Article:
One of the most significant opportunities for the sport of cycling, the mode of transport, and cycling industry has to be the e-bike. E-bikes are set to outsell all other bikes this decade. The assistance an e-bike can offer means cycling as a mode of transport becomes more viable for everyone. Longer commutes can be less of a challenge. E-bikes can reduce commuting times, and the cyclist can arrive feeling fresher. Seems like a win on all fronts.
This presents a massive opportunity for climate change action, the bike industry, and bike shops, but are they ready? Can the industry cope with the expected sustained surge in demand? Will the opportunity be there for bikes shops to thrive? Despite the environmental impact of the industry, could a shift in how we buy and sell bikes be the opportunity to ensure the bike industry as a whole becomes more environmentally friendly and more of a circular economy?
But surely this will lead to a continuation and even a ramp-up in the disposable nature of new bikes and components, driving more new bike sales and producing the opposite effect than desired, right? While this is possible, I believe new car sales only work because of three key pillars, and these same pillars could help us achieve a positive effect on cycling.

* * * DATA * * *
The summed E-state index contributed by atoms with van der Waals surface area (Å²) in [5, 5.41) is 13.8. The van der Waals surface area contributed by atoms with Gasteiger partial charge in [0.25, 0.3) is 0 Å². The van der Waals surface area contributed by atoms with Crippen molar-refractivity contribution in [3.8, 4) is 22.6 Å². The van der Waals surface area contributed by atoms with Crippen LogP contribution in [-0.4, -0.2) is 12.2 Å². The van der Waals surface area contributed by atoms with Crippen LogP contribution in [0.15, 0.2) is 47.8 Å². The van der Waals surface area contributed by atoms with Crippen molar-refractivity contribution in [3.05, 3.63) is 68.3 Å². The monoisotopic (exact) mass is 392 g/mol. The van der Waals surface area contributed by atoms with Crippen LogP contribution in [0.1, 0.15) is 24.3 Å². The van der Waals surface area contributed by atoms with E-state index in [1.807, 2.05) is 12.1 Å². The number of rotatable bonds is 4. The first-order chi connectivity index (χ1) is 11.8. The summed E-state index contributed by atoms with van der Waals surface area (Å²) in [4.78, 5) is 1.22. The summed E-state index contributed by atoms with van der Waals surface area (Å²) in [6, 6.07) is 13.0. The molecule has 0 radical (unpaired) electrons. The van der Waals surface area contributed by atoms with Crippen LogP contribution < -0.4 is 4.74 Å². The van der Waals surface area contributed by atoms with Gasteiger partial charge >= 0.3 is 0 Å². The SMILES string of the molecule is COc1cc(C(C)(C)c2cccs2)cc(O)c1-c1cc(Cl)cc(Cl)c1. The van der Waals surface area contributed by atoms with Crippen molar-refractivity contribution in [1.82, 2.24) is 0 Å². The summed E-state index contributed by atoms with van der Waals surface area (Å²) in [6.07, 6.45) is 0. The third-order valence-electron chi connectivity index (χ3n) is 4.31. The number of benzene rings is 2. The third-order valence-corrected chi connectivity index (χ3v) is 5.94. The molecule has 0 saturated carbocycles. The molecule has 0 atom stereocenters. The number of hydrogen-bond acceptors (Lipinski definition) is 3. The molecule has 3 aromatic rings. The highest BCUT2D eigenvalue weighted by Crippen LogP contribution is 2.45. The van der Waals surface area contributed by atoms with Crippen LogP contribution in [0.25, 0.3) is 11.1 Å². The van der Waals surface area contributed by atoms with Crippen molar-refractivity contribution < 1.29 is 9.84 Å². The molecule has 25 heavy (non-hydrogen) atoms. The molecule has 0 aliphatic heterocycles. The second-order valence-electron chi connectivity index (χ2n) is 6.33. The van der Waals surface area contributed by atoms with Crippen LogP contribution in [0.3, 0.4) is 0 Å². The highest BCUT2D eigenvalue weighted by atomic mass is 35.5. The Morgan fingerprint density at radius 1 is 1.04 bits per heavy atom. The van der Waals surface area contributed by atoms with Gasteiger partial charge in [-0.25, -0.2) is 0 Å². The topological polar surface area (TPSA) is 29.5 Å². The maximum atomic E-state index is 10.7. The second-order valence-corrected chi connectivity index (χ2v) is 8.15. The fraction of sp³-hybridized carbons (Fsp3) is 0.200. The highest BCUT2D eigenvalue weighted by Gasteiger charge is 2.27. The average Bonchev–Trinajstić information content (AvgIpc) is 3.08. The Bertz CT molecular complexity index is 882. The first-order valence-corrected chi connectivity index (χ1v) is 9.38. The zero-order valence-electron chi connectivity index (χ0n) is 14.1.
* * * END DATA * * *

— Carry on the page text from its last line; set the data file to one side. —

The first pillar is simple human nature for most. Be it desire, a status symbol, or trust that newer is more reliable, many people like and want new things.
While I in no way want to suggest the car as an environmentally friendly option, one must give credit where it is due. Currently, the car industry is an excellent example of how a circular economy can work. Very rarely do consumers purchase a brand new car and keep it 20 years until its natural death. Instead, every time someone replaces their current vehicle, someone else takes possession of that vehicle and keeps it running for the subsequent duration they retain it. Franchised dealerships may sell new cars straight off the factory production line, but they are also actively encouraged and are motivated to trade in used vehicles.